Are hallucinogens the new productivity tool for tech workers?
Better Living Through Chemistry
In San Francisco of the 1960s, hallucinogens were a way to free the mind, forget the war, and really feel the free love, man. In a twist only capitalism could imagine, those same drugs are now being used in Silicon Valley for less romantic ambitions – writing code.
LSD and mushrooms are replacing Ritalin and Adderall as the not-so-secret weapon that’s helping tech workers finish projects, get apps out the door, or update software. Programmers and others in the industry are using the drug to “to feel a little bit of energy lift, a little bit of insight, but not so much that you are tripping,” Rick Doblin, founder and executive director of the Multidisciplinary Association for Psychedelic Studies, said in a recent Rolling Stone piece.
To be clear: these tech workers are not partaking of the same doses as their hippie predecessors. They are microdosing, or taking roughly a tenth of the “normal” dose – 10 micrograms of LSD or .2 – .5 grams of mushrooms often taken only every four days. Microdosers claim they get all the supposed benefits of hallucinogens – enhanced creativity, and ability to overcome mental blocks or problems – without the hallucinations.
Naturally, there’s scant research on the subject. But there is, of course, a subreddit devoted to the topic. In a recent post, a group of software developers in the UK, who have experimented with neuroenhancers in the past, wrote about their experiment with LSD.
Their findings were less than inspiring. The Product Manager “found it more productive, creative, and easier to communicate,” but the coders reported “no noticeable improvements, one bad stomach.”
But the group will continue experimenting. “There was a general interest in the team to find new ways of improving cognition, productivity, and creativity in software development,” one of the experimenters told us.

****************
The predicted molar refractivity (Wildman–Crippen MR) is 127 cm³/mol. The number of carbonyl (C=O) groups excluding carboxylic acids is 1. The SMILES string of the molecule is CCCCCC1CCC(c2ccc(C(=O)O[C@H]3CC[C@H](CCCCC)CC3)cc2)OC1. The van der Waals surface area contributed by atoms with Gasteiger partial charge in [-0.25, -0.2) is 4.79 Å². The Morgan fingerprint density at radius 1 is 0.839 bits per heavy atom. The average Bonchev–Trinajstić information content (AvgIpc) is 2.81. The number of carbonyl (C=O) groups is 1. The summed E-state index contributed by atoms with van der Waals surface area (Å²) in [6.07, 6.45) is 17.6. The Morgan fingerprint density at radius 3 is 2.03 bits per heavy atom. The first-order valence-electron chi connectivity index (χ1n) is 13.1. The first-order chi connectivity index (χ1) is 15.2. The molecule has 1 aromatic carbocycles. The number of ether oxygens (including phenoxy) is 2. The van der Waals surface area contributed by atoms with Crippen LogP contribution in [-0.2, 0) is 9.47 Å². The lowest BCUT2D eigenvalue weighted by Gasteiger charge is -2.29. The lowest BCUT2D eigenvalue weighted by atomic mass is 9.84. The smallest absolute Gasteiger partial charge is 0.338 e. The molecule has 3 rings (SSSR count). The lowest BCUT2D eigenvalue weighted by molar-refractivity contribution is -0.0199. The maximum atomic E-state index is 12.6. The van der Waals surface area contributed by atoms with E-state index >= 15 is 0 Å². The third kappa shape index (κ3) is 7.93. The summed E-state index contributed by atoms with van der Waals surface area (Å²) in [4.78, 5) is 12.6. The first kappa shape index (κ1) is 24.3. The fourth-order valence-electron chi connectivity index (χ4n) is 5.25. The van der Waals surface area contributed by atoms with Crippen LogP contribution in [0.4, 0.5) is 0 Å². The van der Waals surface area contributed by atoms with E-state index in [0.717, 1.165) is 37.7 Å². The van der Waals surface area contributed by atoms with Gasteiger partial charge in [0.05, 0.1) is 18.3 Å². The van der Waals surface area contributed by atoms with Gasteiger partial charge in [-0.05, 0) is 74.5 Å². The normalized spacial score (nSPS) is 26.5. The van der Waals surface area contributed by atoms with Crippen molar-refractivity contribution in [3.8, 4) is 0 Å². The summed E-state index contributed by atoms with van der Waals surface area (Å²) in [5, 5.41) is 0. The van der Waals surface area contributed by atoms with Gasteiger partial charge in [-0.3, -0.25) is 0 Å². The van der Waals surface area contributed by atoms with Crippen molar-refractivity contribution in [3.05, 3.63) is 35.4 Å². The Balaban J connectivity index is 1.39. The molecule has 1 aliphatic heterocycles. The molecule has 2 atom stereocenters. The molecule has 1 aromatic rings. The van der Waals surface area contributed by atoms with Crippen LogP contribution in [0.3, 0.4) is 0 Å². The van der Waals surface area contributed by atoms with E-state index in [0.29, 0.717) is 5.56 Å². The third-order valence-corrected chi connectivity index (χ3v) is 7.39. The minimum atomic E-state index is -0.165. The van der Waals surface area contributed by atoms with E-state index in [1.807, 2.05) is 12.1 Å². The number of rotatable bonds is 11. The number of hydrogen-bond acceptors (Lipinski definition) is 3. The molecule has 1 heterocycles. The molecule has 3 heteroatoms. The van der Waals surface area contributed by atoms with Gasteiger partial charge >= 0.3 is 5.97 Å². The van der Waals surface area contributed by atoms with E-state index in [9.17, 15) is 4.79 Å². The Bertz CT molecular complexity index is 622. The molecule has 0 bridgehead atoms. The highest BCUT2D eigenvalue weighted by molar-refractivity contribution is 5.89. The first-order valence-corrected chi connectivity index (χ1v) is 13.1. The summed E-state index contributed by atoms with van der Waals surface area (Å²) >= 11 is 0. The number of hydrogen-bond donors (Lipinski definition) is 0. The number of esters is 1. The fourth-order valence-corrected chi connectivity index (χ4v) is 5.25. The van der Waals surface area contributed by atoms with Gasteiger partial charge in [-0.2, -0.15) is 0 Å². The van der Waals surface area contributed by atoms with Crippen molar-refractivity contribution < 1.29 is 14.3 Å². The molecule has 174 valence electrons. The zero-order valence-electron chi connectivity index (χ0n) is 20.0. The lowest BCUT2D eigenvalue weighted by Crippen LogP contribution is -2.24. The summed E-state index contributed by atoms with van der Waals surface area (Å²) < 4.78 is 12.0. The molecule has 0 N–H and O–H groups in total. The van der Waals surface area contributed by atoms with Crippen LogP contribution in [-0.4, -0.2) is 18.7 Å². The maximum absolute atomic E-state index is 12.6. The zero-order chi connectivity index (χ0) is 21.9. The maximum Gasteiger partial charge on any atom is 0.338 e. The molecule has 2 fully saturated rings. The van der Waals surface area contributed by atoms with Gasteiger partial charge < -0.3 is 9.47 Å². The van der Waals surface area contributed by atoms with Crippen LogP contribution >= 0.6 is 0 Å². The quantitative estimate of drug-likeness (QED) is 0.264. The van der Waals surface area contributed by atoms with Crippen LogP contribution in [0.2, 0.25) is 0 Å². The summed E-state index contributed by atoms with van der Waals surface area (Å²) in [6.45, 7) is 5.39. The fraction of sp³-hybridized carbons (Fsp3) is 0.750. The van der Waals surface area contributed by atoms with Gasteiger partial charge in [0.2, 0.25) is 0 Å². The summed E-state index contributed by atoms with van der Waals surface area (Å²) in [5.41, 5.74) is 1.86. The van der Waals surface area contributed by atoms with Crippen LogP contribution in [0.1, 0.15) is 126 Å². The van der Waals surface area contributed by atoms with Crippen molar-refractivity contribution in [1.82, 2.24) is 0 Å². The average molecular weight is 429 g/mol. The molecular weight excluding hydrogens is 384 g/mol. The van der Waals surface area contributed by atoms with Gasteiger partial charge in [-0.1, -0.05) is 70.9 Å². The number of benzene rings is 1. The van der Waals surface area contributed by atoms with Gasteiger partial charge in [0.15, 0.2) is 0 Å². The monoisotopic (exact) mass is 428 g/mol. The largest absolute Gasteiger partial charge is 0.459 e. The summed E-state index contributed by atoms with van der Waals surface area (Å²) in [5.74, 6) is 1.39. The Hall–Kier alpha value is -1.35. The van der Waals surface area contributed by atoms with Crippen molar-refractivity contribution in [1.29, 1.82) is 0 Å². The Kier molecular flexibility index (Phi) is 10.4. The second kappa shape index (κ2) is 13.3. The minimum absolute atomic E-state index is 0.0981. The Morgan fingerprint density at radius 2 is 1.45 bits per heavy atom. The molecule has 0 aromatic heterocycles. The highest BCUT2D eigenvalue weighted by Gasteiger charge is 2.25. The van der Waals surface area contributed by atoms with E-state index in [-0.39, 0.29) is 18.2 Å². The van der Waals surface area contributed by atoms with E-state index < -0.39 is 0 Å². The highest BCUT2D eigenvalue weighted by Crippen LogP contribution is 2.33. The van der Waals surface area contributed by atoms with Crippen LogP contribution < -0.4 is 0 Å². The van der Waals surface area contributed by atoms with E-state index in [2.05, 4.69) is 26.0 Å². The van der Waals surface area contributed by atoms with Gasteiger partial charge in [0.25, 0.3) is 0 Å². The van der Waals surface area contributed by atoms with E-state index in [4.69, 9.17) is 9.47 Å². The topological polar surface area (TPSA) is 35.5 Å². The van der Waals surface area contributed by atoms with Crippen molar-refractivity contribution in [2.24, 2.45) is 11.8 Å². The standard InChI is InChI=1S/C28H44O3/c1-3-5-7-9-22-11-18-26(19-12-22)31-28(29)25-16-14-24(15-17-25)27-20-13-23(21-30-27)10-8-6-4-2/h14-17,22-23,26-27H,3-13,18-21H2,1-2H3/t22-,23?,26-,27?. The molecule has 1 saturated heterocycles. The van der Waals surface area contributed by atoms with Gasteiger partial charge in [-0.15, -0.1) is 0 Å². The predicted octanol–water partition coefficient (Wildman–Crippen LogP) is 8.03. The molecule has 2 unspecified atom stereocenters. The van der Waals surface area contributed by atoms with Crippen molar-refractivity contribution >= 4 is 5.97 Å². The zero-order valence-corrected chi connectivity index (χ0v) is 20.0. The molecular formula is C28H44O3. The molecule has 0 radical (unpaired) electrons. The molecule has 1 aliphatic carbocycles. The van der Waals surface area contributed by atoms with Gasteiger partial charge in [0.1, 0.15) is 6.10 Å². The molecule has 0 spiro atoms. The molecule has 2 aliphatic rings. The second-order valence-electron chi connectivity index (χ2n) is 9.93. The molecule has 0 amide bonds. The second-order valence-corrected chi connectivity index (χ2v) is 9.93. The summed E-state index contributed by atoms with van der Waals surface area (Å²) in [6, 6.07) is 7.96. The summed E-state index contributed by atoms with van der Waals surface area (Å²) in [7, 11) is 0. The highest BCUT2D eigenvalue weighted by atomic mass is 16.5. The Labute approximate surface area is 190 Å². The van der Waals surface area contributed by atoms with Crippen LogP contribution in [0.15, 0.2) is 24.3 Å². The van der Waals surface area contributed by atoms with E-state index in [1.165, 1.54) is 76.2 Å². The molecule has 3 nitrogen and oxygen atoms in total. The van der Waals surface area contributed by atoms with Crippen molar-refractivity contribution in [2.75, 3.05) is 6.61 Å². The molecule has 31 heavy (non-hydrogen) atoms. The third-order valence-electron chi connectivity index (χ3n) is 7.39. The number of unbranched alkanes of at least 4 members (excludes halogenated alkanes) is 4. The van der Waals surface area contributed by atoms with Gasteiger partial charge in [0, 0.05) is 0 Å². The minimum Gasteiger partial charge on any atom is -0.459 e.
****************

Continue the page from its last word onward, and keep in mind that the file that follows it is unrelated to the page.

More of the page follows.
A redditor and self-described tech industry analyst in the Bay Area, compared microdosing LSD to “Adderall in terms of feeling more ‘in the zone.’ Boring tasks can be interesting. I sort of get a mindset of being excited to get stuff done.” This user suggests you do your research before starting your own microdosing routine. James Fadiman’s book The Psychedelic Explorer’s Guide is a good place to start.
Fadiman, who is credited for introducing microdosing to a wider audience, started sending out microdosing instruction sheets to interested parties five years ago. He has also collected emails charting user experiences.
He told Rolling Stone his responses include “a steady, consistent stream originating in the San Francisco area.” The typical user is an “‘übersmart twentysomething’ curious to see whether microdosing will help him or her work through technical problems and become more innovative.”
Another microdoser, an engineer in Canada, told us, “I feel a lot more light hearted about everything happening. My thoughts are very fluid, and I feel incredibly in tune with myself.” Perhaps unsurprisingly the only downside was “from accidentally dosing too high.”
Anyone worried about being caught? A small business owner with a courier service in San Francisco wasn’t worried until we asked. “It’s such a small amount for personal use that it’s not a big concern here in California,” the Redditer wrote. “Now you’ve got me all paranoid though. I’m going to go bury them in the backyard…”
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